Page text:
E-mails show frustration with NJ government

April 8, 2008 6:08:19 PM PDT
Robert Freschi has had enough. "Let me first state that my wife and I are both retired, and that I seriously doubt we'll be able to afford to live in New Jersey much longer," he wrote in an e-mail to the governor's office. "There is no rational reason why our state is at or near the top in so many expense categories."

But a look at hundreds of budget-cutting suggestions e-mailed by the public to Gov. Jon S. Corzine's office shows many New Jerseyans firmly believe they know the reason - way too much government and cushy benefits for government workers.

"All I hear is cuts and freezes that once again, as usual, involve us the taxpayer!" wrote John Turner. "We are not a profit center! Why don't I ever hear what REALLY needs to be cut?"

The suggestions were sent to Corzine's office through a Web site the governor's office created to hear budget-cutting suggestions. Corzine is proposing $2.7 billion in cuts as he tries to fix troubled state finances, but said he also wanted ideas from the public.

The Associated Press obtained 750 pages of e-mail copies through an open public records request. The administration redacted some information, including the hometowns of those who sent e-mails.

The e-mails indicate frustration with a state that has the nation's highest property taxes, third highest overall tax burden, a state government that spends $33 billion per year and tax bills from 21 counties, 566 municipalities, 616 school districts and 186 fire districts.

"Consolidate or regionalize school districts!" wrote Carol Moninghoff-Allen. "There are too many!!"

Corzine spokeswoman Lilo Stainton said Corzine understands the message.

Stainton noted Corzine's plan calls for eliminating three state departments, cutting 3,000 state workers, calls for no tax increases and boosts overall property tax relief. She also cited last year's state worker contract that called for health care contributions from state workers, an increased retirement age and pension reforms.

Residents had their own ideas on where the cash-strapped government should make cuts, many of them targeting state workers who many contend enjoy lush taxpayer-funded benefits.

"You're a nice guy but you absolutely MUST tell the unions to bug off and surrender givebacks on the pension and other bennies," Richard Murray wrote to Corzine. "Cut the heart out of that evil, swollen pension monster. Don't be afraid."

Leonard Hraber has had it with state cars.

"Let the state workers use their own cars like the rest of us," he wrote.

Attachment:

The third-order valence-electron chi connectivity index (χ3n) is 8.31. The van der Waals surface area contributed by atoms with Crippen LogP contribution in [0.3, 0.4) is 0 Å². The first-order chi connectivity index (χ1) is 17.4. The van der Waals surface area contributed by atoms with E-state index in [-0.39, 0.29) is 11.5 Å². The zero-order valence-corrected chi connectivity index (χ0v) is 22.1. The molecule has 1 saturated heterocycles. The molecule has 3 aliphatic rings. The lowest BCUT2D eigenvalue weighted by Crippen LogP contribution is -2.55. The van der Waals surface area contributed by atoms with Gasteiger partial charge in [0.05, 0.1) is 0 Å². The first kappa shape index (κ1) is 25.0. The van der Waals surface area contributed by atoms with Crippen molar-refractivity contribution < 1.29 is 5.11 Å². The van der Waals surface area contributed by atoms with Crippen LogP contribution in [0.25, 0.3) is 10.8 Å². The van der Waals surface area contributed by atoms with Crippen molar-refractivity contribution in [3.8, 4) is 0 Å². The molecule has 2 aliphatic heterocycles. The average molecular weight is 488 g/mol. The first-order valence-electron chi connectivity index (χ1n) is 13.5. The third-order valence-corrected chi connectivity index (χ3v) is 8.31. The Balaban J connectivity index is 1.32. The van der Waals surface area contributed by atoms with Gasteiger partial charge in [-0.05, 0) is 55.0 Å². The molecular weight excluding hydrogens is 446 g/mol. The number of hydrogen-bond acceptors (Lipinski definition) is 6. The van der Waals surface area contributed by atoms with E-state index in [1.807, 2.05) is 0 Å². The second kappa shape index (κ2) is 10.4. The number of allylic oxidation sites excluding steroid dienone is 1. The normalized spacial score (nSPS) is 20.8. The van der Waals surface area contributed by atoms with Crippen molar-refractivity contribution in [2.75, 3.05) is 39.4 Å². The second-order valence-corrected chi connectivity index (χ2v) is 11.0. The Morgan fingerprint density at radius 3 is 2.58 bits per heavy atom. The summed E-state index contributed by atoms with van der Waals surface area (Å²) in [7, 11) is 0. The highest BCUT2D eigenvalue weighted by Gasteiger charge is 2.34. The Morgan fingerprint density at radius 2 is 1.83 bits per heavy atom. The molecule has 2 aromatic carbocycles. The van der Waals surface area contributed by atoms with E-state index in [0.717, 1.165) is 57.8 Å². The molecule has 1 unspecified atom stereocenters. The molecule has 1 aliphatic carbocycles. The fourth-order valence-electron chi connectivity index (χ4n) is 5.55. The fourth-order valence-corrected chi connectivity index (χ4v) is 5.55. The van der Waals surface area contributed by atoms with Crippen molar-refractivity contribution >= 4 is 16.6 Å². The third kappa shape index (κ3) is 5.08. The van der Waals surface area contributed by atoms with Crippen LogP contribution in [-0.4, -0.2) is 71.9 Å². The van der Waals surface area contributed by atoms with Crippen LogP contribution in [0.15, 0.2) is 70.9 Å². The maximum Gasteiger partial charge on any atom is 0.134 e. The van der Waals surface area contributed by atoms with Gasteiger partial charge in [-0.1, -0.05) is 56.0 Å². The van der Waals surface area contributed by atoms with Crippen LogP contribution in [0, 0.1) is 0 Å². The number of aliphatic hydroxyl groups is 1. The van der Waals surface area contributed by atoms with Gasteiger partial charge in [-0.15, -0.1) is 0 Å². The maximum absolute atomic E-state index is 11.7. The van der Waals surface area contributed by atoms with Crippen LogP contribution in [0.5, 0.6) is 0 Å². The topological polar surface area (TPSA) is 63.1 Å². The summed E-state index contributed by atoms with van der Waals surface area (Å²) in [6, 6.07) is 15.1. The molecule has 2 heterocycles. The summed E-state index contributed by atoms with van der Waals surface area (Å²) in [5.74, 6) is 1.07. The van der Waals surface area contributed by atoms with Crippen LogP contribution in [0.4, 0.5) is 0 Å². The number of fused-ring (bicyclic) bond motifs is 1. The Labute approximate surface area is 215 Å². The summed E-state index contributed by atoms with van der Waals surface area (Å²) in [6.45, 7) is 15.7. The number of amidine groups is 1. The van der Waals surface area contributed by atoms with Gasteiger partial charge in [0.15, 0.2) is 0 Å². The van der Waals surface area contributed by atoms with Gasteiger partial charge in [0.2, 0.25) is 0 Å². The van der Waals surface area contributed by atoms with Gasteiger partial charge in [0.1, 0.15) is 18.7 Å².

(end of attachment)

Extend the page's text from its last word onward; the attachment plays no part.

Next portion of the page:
Frank Gurcsik wants an end to taxpayer-funded retirement pensions.

"If they don't like it, don't be a government employee!!!" Gurscik wrote. "This is not rocket science. Support business. Give businesses tax breaks to stay here. Lessen the size of government. Don't threaten us with less aid to municipalities & schools. It's our money. Our money!!!!!!!"

Bob Master, spokesman for the Communications Workers of America, which represents many state workers, said state workers are wrongly blamed for state fiscal problems.

He said state workers are just "trying to defend a basic middle-class standard of living" even as many private businesses cut pension and health benefits.

"It's not surprising that after several years of state worker bashing on the part of so many legislators, and all the finger pointing that has gone on in terms of the budget crisis, that there's a lot of resentment, and we think it's extremely unfortunate that legislators have played the politics of resentment," Master said.

Rich Lovas suggests getting rid of the property tax rebates sent annually by the state.

"It costs money to collect it and more money to pay it back," Lovas wrote. "Nice political move but waste of money."

Jonathan Voria wouldn't mind seeing county government eliminated.

"County government offices cost our state a great deal and provide citizens with very little," he suggested.

Some people had suggestions on how to raise money. Robert Bressmann suggested doubling highway tolls on weekends. Arthur Malovany proposed a fee on all people who leave the country via Newark Liberty Airport. Nora Sooy proposed a 10 cent tax on each plastic bag used in the state.

"There is no need for cuts if you open a casino at the Meadowlands," wrote Linda Hunter.

And some, such as Annette Bacon, had practical advice for economizing.

"I wonder how much money can be saved by just turning off a light that is not being used," she wrote.

Ron Zak thought of a way the state could have saved some extra dollars while watching Corzine's Feb. 26 budget address.

"If the State is in such a financial crunch why did the state spend taxpayer money on an excessive floral display/arrangement in front of the podium for the governor's budget speech?" he wondered.

Amidst the frustration, there was some positive comments. Atul Faldo praised Corzine.

"I highly appreciate the governor's efforts to reduce our state's debt," he wrote. "It requires bold initiatives and at least he is ready to take it. Shame on those past leaders who didn't do it."

But at a time when talks over Corzine's proposed budget are getting more heated and a July 1 deadline by which the state must have a budget approaches, Gene Szura offered a suggestion that the multimillionaire governor might be considering right now.

"If I had your money, I would not be in politics," he wrote. "Be on a tropical island instead, and when tired of that one, go to another."